Jan. 28-Feb. 3: Tech Hydra Amazon Takes On Healthcare and Convenient Stores
Amazon announced that they’re entering the healthcare industry this week, topping off a historically successful and busy month for the behemoth.
Welcome to the Zeitgeist Chronicle. Every weekend we catch you up on the past week’s most noteworthy current events. Sometimes it’ll be what everybody’s talking about, other times it may be something we’d like to bring attention to. Our goal is keep you informed enough to be able to have a conversation about any of these current events. This week:
This week, e-commerce giant Amazon, holding company of Warren Buffet Berkshire Hathaway, and the largest bank in the U.S. JPMorgan Chase, announced that, together, they will be forming a company to revamp healthcare. Few details have been made public, although we do know that whatever they end up doing will first be tested on their respective employees.
Amazon, Berkshire Hathaway and JPMorgan Team Up to Try to Disrupt Health Care
That weakness reflects the strength of the new entrants. The partnership brings together Amazon, the online retail…
The mere thought of Amazon venturing into the industry is enough to drop the stocks of several healthcare companies. It happened last fall when there were initial hints, and then again this week following the announcement. Amazon is the company that scares Corporate America the most. Amazon is a tech hydra. They are able to compete with Google, Walmart, and Netflix all at the same time. You don’t have to look any farther than just this month.
For all the talk about Amazon invading physical retail with their Whole Foods acquisition, Amazon’s own take on physical stores may turn out to be more disruptive in the long-term.
The selling point of Amazon Go is that there’s no lines to wait in, because Amazon has completely eliminated person-to-person transactions. If you want something, you take it off the shelf and walk out with it, passing through a turnstile that scanned your phone on the way in, which will then charge you.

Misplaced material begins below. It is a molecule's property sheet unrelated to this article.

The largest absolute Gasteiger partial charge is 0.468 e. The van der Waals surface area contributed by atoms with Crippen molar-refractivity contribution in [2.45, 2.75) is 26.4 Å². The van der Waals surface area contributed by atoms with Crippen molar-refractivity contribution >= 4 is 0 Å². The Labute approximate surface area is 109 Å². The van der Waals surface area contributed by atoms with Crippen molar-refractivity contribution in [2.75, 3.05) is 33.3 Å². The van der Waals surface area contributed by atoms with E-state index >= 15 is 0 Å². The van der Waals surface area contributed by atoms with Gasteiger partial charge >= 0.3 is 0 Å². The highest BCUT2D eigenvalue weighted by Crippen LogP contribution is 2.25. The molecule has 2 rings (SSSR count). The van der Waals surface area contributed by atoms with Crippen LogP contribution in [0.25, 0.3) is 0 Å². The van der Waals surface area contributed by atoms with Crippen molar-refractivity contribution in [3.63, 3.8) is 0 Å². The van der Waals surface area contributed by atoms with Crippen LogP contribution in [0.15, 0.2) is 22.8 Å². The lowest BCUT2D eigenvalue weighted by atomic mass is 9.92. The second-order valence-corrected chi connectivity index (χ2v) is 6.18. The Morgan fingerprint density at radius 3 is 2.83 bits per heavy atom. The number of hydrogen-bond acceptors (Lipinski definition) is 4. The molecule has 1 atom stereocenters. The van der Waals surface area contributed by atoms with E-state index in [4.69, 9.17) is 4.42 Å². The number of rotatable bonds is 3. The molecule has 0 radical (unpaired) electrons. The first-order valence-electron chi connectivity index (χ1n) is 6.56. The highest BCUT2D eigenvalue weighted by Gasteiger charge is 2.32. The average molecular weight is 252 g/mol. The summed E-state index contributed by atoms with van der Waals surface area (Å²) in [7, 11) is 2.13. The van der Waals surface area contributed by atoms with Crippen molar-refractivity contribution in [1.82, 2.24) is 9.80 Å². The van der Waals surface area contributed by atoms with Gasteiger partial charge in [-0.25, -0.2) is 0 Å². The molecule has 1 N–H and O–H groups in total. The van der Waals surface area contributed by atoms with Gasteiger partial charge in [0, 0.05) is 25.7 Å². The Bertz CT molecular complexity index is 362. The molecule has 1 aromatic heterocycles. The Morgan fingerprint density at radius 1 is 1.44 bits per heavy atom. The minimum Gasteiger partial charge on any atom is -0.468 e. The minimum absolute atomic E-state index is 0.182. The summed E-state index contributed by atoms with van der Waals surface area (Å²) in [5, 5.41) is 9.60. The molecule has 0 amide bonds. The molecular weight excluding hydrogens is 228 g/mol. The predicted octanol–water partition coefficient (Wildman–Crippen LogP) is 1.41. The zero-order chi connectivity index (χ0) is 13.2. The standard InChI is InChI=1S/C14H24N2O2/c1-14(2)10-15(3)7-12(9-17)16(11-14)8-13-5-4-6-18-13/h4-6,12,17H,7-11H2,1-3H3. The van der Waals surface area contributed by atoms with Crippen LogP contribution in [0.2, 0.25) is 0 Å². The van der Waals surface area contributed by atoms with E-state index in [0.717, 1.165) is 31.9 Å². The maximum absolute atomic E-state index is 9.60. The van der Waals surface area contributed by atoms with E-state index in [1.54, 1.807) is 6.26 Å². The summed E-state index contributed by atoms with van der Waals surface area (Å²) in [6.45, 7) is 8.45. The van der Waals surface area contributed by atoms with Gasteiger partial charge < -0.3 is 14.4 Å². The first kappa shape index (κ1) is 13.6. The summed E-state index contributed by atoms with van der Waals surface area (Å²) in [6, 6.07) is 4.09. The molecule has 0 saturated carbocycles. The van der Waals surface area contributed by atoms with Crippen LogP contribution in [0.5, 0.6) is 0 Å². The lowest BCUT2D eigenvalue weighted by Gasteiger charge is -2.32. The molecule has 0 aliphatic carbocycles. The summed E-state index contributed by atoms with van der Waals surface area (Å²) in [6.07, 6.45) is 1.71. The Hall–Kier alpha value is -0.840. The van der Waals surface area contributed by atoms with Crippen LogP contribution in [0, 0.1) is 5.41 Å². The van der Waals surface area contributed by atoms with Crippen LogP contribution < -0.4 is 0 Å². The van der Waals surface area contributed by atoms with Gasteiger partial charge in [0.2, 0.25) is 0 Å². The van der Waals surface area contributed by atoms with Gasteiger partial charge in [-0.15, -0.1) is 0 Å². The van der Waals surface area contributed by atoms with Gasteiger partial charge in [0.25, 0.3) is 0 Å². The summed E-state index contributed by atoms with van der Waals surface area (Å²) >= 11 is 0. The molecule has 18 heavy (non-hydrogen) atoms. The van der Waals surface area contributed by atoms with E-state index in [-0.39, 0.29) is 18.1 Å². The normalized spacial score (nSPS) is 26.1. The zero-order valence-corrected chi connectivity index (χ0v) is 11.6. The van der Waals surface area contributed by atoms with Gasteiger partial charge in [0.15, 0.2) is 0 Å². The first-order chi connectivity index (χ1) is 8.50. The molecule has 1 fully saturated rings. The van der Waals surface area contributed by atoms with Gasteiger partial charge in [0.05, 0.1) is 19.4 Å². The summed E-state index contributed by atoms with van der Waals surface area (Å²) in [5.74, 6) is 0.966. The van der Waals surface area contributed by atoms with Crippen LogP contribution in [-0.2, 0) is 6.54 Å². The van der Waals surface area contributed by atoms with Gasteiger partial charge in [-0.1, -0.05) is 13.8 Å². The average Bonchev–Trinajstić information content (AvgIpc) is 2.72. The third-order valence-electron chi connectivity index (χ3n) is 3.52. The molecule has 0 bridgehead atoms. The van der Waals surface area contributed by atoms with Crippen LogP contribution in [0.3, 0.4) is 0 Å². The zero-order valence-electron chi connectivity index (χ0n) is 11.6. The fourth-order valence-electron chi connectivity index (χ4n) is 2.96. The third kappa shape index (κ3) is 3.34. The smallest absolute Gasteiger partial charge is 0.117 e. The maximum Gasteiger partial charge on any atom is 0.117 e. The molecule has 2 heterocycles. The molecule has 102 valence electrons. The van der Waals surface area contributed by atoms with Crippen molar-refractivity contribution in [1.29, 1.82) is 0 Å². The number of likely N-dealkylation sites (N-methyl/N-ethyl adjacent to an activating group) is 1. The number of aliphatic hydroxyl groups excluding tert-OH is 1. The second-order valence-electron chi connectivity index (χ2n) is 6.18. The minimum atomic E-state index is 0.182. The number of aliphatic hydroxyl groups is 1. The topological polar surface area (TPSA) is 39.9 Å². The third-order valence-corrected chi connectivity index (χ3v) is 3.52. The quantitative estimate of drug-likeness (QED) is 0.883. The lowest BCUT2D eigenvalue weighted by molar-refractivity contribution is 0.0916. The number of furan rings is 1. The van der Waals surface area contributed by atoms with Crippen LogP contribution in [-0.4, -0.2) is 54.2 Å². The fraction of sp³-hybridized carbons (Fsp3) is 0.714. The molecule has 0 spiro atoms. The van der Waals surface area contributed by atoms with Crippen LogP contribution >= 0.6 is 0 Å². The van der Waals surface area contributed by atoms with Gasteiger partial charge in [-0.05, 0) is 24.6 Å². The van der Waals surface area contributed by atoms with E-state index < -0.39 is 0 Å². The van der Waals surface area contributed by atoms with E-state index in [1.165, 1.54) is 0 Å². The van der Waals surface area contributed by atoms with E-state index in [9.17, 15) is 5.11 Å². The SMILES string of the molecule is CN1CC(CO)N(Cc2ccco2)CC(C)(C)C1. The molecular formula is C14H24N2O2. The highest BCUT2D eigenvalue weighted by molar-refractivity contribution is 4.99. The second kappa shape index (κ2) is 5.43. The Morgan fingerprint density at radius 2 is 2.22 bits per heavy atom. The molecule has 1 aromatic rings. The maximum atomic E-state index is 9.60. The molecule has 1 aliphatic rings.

At the moment, only one of these stores exist, and after a testing period when it was only accessible to Amazon employees — it’s located near Amazon’s Seattle HQ — the store was made accessible to the public earlier this month. It’s cool, yes, until you realize that it’s made possible by a sea of cameras and sensors watching you and every nook and cranny of the store.
As if that isn’t already unsettling, the two paths Amazon could go from here are: expand the number of Go stores and extend the technology to their Whole Foods stores, or license the technology to allow other retailers to implement it. Both will help see that this technology increasingly becomes the norm. Big Brother is watching you.
In 2017, Amazon announced that it was going to open a second headquarter campus and was accepting proposals from North American municipalities. 238 applied. Some bowed down and kissed the ring. Others went to embarrassing lengths to woo Amazon. In January, Amazon cut the list down to 20. The eliminated grieved.
The decision to make their HQ2 search public is really quite genius. Not only did they get cities to do much of the research and planning for them, they now have an entire treasure trove of incentive-filled offers to use when they finally sit down to negotiate with the city they decide on. Amazon may have even already chosen a city — or at least a shortlist — prior to making the search public. It would make all the sense in the world.
None of these three things — healthcare, brick-and-mortar convenient stores, and building a second HQ — are inherently related, and that’s what makes Amazon scary. In Greek mythology, a hydra is a serpent-like beast whose multiple heads allow it to not only defend itself from all angles, but attack everything that surrounds it simultaneously. That’s Amazon.
This month also saw Amazon CEO and Founder Jeff Bezos overtake Bill Gates as the richest man in not only the world, but also of all-time. At the end of the month, we also learned that Amazon just had their most successful quarter ever, recording $1.9B in revenue over the holiday quarter. Oh, and they’re getting more help from government tax cuts, and will get even more from the city that “wins” the HQ2 sweepstakes. Be afraid. Be very afraid.